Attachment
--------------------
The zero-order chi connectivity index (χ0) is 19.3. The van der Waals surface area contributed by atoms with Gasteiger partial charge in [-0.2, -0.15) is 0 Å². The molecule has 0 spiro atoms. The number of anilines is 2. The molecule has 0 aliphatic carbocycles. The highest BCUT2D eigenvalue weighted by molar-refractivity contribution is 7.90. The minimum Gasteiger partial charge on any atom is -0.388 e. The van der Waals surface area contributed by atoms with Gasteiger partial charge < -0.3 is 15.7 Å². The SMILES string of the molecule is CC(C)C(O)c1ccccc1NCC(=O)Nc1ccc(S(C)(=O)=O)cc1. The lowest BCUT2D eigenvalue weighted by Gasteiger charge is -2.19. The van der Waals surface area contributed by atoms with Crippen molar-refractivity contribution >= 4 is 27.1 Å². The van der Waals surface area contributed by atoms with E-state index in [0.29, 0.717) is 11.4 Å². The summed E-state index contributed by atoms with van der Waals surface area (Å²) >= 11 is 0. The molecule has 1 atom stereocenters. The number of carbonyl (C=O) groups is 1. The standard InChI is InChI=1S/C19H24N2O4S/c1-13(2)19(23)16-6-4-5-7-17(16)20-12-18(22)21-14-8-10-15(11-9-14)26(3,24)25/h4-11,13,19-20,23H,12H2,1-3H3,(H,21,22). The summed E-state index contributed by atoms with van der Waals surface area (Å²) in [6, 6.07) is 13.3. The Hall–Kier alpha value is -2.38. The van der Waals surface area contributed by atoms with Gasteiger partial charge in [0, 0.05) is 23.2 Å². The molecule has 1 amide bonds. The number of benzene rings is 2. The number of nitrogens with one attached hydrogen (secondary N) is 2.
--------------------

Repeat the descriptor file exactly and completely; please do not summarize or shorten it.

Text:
The zero-order chi connectivity index (χ0) is 19.3. The van der Waals surface area contributed by atoms with Gasteiger partial charge in [-0.2, -0.15) is 0 Å². The molecule has 0 spiro atoms. The number of anilines is 2. The molecule has 0 aliphatic carbocycles. The highest BCUT2D eigenvalue weighted by molar-refractivity contribution is 7.90. The minimum Gasteiger partial charge on any atom is -0.388 e. The van der Waals surface area contributed by atoms with Gasteiger partial charge < -0.3 is 15.7 Å². The SMILES string of the molecule is CC(C)C(O)c1ccccc1NCC(=O)Nc1ccc(S(C)(=O)=O)cc1. The lowest BCUT2D eigenvalue weighted by Gasteiger charge is -2.19. The van der Waals surface area contributed by atoms with Crippen molar-refractivity contribution >= 4 is 27.1 Å². The van der Waals surface area contributed by atoms with E-state index in [0.29, 0.717) is 11.4 Å². The summed E-state index contributed by atoms with van der Waals surface area (Å²) >= 11 is 0. The molecule has 1 atom stereocenters. The number of carbonyl (C=O) groups is 1. The standard InChI is InChI=1S/C19H24N2O4S/c1-13(2)19(23)16-6-4-5-7-17(16)20-12-18(22)21-14-8-10-15(11-9-14)26(3,24)25/h4-11,13,19-20,23H,12H2,1-3H3,(H,21,22). The summed E-state index contributed by atoms with van der Waals surface area (Å²) in [6, 6.07) is 13.3. The Hall–Kier alpha value is -2.38. The van der Waals surface area contributed by atoms with Gasteiger partial charge in [0, 0.05) is 23.2 Å². The molecule has 1 amide bonds. The number of benzene rings is 2. The number of nitrogens with one attached hydrogen (secondary N) is 2.